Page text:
Last weekend’s Breeders’ Cup was different than any of the previous ones since I started covering horse racing in the Capital District back in 1995. And it had only one thing to do with what happened on-track.

The difference was what arrived in my email Sunday morning. Following the post-race death of horse Mongolian Groom, after he was pulled up with a severe injury in the Breeders’ Cup Classic on Saturday, I received two emails. One was a statement from the Humane Society of the United States, and the second was a statement from Animal Wellness Action.

Among other things, the statements called the decision to have the Breeders’ Cup at Santa Anita — which had a well-publicized problem with equine deaths over its various tracks last winter and spring — ill advised, and both urged passage of the Horseracing Integrity Act (HRI), currently awaiting action in the U.S. Senate and which has a companion bill in the House of Representatives. Animal Wellness Action did note that Santa Anita's owner, the Stronach Group, while perhaps not handling its earlier problem the best way, has been on board with the HRI.

Also in the aftermath, there has been a lot of national coverage that led with the fact that another horse died at Santa Anita, and when does this become enough?

On the other hand, 109,054 people attended over the two days and the combined handle of $174,000,574 was the highest since the Breeders’ Cup went to a two-day format in 2007.

So which is it: Horse racing is facing a serious problem and because it doesn’t have one governing body — rather states and fractions of those states that can’t agree on much — is going to fiddle while Rome burns? Or horse racing is doing just fine, as witnessed by the attendance and handle numbers of the Breeders’ Cup and the larger, more established meets such as Saratoga, Churchill Downs and Keeneland?

Actually, it’s both, but a little more the former.

Too many people within the industry have dismissed Santa Anita’s problems as its own and blamed the media for stirring the pot and not focusing on the good things. The media doesn’t make news, it reports it, and right now there is a real anti-horse racing sentiment nationally. Thinking it couldn’t spread beyond California is naive.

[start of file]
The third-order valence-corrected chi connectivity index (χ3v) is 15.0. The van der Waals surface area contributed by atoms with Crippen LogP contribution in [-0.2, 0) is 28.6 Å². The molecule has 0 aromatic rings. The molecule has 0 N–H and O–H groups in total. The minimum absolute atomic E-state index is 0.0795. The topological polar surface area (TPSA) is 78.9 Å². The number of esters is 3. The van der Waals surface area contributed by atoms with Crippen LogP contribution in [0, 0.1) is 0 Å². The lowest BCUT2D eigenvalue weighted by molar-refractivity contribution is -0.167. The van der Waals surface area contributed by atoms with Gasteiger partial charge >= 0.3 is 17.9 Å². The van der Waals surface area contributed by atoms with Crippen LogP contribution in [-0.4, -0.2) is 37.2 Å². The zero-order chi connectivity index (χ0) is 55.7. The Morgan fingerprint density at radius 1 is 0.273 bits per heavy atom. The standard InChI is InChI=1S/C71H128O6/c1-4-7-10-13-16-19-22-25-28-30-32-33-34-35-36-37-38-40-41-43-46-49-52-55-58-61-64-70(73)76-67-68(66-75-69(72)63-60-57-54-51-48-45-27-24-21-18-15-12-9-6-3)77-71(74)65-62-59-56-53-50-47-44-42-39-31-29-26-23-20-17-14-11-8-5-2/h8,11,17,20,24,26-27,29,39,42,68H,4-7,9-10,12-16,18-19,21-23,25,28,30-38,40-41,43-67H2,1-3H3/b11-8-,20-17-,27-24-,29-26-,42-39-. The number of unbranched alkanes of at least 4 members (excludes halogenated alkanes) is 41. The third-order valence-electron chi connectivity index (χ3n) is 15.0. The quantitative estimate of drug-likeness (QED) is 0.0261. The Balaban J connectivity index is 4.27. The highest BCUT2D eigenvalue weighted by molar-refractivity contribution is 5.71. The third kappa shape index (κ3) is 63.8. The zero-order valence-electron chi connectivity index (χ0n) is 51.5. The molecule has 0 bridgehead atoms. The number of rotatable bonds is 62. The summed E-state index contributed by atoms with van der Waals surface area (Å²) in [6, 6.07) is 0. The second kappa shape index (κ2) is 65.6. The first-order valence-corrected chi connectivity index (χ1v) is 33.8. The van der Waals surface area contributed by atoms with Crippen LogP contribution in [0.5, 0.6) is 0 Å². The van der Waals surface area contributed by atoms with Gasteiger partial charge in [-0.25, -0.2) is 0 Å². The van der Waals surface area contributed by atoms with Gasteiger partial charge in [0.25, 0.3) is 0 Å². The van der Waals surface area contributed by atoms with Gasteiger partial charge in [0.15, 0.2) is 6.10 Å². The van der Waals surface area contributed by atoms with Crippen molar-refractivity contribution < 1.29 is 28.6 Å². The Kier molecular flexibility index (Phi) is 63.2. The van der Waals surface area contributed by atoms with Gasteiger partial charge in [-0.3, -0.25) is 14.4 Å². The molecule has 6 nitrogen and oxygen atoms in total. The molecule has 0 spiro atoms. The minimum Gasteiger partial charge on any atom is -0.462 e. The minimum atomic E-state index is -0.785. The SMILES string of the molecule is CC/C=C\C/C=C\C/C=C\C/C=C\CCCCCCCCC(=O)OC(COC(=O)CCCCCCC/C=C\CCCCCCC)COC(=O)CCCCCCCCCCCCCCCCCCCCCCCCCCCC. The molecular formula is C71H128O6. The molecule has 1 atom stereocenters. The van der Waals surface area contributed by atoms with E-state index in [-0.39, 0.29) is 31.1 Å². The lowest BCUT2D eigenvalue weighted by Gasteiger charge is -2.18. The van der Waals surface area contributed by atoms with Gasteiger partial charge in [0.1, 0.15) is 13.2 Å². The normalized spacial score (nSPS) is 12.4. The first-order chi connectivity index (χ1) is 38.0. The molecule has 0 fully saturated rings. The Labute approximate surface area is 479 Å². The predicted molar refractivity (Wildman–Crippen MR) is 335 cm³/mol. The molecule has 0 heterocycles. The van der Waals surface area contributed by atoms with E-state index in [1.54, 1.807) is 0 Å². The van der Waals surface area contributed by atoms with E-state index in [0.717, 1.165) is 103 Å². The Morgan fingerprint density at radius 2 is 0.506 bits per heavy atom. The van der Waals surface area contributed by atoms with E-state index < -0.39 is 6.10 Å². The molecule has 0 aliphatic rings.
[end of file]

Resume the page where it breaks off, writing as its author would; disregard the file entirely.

There is a lot of political pressure on California Gov. Gavin Newsom to, at the very least, shut Santa Anita down until it makes a more serious effort to fix its courses, and at the most, to make horse racing illegal in the state. While it is unlikely he would shut the industry down, he has already shown he’s not afraid to take on corporate big boys — such as his move to become the first state to challenge the NCAA and allow college athletes to hire agents and make money from endorsements. A man who has told the NCAA to bring it, in so many words, would have no hesitation telling a second-tier sport like horse racing to do the same.

And if the noise has gotten achingly loud in California, a state with a proud horse racing tradition, it can happen anywhere.

The only Breeders’ Cup I covered for The Post-Star was in 2007 at Monmouth Park in New Jersey. That year’s Classic also had a death, the British horse George Washington. There was the usual sadness, but no call for reforms.

It’s not 2007 anymore.

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Follow Will Springstead on Twitter @WSpringsteadPSV.


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